While it’s not the duty of any individual or group of persons to influence, persuade or brow beat the university’s governing council to submission in the appointment of the vice- chancellor, the idea of head-hunting the best candidate should be paramount above all other factors. Yet, the council must take into cognisance candidates vying for the post of the VC, their academic standing, capabilities, global exposure, acceptability, industry experience and network and the requisite knowledge of the university community before picking a substantive vice- chancellor. Therefore, the task before the University of Calabar’s Governing Council is and should not be embedded or align with satisfying primordial or village square exigencies, but to root for a candidate with the prerequisite capacity to project the university into the future as a global institution of learning.
More so, the experience of Prof. Obi aptly fits into the equation as far as the search for UNICAL’s VC is concerned. As a Professor of Special Education with bachelor’s and master’s degrees from University of Jos and a doctorate degree from University of Calabar, and certification from the globally acclaimed University of Glasgow, United Kingdom, Obi fits the billing of leading the University of Calabar to more glory in all fronts. As a former Commissioner of Women Affairs in Cross River State Government and consultancy jobs with several United Nations (UN) agencies such as UNESCO and UN Wild Life, the chances of the university transforming to a global centre are legion.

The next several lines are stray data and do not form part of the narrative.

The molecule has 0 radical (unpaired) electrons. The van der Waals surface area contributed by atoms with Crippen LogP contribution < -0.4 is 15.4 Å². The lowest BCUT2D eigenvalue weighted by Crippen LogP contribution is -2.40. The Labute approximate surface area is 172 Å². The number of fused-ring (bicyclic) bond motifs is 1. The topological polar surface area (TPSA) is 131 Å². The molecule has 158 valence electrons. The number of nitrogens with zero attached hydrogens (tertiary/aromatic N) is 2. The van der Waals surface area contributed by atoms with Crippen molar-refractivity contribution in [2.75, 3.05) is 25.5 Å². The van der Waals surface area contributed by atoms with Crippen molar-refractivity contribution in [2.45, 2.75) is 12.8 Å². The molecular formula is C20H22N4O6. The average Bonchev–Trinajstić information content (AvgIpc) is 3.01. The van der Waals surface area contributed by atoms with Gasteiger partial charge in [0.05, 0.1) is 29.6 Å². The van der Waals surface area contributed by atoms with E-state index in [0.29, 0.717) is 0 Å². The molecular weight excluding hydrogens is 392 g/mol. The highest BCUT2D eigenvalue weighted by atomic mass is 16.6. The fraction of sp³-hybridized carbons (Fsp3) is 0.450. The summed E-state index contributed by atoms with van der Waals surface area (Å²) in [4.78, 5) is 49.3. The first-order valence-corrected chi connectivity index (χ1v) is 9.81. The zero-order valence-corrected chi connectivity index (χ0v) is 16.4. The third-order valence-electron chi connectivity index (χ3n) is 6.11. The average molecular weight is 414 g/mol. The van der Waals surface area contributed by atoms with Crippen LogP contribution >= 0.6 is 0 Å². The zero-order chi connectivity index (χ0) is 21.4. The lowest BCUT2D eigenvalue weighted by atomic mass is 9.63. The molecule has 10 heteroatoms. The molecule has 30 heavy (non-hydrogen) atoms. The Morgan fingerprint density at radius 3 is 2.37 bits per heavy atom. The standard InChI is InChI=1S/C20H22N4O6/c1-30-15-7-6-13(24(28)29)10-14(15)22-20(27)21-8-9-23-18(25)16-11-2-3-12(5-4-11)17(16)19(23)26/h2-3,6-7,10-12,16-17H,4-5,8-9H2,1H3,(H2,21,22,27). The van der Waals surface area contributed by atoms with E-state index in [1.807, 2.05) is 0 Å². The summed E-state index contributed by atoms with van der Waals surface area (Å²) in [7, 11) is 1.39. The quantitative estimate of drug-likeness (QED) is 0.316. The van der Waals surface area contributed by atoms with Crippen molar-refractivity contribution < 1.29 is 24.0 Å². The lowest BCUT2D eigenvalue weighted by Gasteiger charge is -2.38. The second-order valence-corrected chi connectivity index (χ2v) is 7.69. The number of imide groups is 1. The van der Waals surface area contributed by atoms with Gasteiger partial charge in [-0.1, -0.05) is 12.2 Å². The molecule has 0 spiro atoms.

Another salient issue the governing council should look at closely is the issue of attracting funding, raising funds and instituting university endowment projects. As public funding of universities shrinks by the day, due to global economic downturn, the task of the VC has gone beyond waiting for handouts and crumps from the federal government. The office requires one with the global network and reach to galvanize alumni, the private sector, philantrophers and critical stakeholders to privately fund the university.
In summation, in its 45 years history, the University of Calabar deserves an astute scholar with the touch of gold and the foresight to peep into the future through the implementation of discreet policies and increase in infrastructural projects. And in a world where global institutions are beginning to lean towards women to chart the course of sustainable development, the candidature of Prof. Obi glaringly fits into that bill and scale. Yet, the choice to elevate University of Calabar to a global academic institution lies with the governing council and the decision on who they tilt towards to. The task ahead is onerous and critical; but only the best is and should be good enough for the University of Calabar.
Agbor, a public affairs commentator, wrote from Calabar